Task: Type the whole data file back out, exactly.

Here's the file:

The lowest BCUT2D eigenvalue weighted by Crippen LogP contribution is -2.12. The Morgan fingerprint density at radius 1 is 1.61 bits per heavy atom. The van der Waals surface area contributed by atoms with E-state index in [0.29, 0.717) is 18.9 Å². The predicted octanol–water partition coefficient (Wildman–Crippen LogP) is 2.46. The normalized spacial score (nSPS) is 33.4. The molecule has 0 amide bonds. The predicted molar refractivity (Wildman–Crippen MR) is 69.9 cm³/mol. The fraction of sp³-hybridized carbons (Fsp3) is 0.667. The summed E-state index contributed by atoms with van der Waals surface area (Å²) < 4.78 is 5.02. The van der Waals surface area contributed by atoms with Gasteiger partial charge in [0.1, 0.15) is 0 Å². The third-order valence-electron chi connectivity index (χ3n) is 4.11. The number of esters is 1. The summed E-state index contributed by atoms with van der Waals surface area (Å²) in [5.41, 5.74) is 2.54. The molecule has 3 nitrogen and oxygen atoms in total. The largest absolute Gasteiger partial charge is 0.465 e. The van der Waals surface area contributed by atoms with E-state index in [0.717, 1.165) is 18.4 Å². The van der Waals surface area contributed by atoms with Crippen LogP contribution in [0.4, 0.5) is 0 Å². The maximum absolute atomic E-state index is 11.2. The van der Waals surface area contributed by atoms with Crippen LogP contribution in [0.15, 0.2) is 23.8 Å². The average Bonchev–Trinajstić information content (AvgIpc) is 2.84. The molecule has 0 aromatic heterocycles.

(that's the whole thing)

The lowest BCUT2D eigenvalue weighted by Crippen LogP contribution is -2.12. The Morgan fingerprint density at radius 1 is 1.61 bits per heavy atom. The van der Waals surface area contributed by atoms with E-state index in [0.29, 0.717) is 18.9 Å². The predicted octanol–water partition coefficient (Wildman–Crippen LogP) is 2.46. The normalized spacial score (nSPS) is 33.4. The molecule has 0 amide bonds. The predicted molar refractivity (Wildman–Crippen MR) is 69.9 cm³/mol. The fraction of sp³-hybridized carbons (Fsp3) is 0.667. The summed E-state index contributed by atoms with van der Waals surface area (Å²) < 4.78 is 5.02. The van der Waals surface area contributed by atoms with Gasteiger partial charge in [0.1, 0.15) is 0 Å². The third-order valence-electron chi connectivity index (χ3n) is 4.11. The number of esters is 1. The summed E-state index contributed by atoms with van der Waals surface area (Å²) in [5.41, 5.74) is 2.54. The molecule has 3 nitrogen and oxygen atoms in total. The largest absolute Gasteiger partial charge is 0.465 e. The van der Waals surface area contributed by atoms with E-state index in [0.717, 1.165) is 18.4 Å². The van der Waals surface area contributed by atoms with Crippen LogP contribution in [0.4, 0.5) is 0 Å². The maximum absolute atomic E-state index is 11.2. The van der Waals surface area contributed by atoms with Crippen LogP contribution in [0.15, 0.2) is 23.8 Å². The average Bonchev–Trinajstić information content (AvgIpc) is 2.84. The molecule has 0 aromatic heterocycles.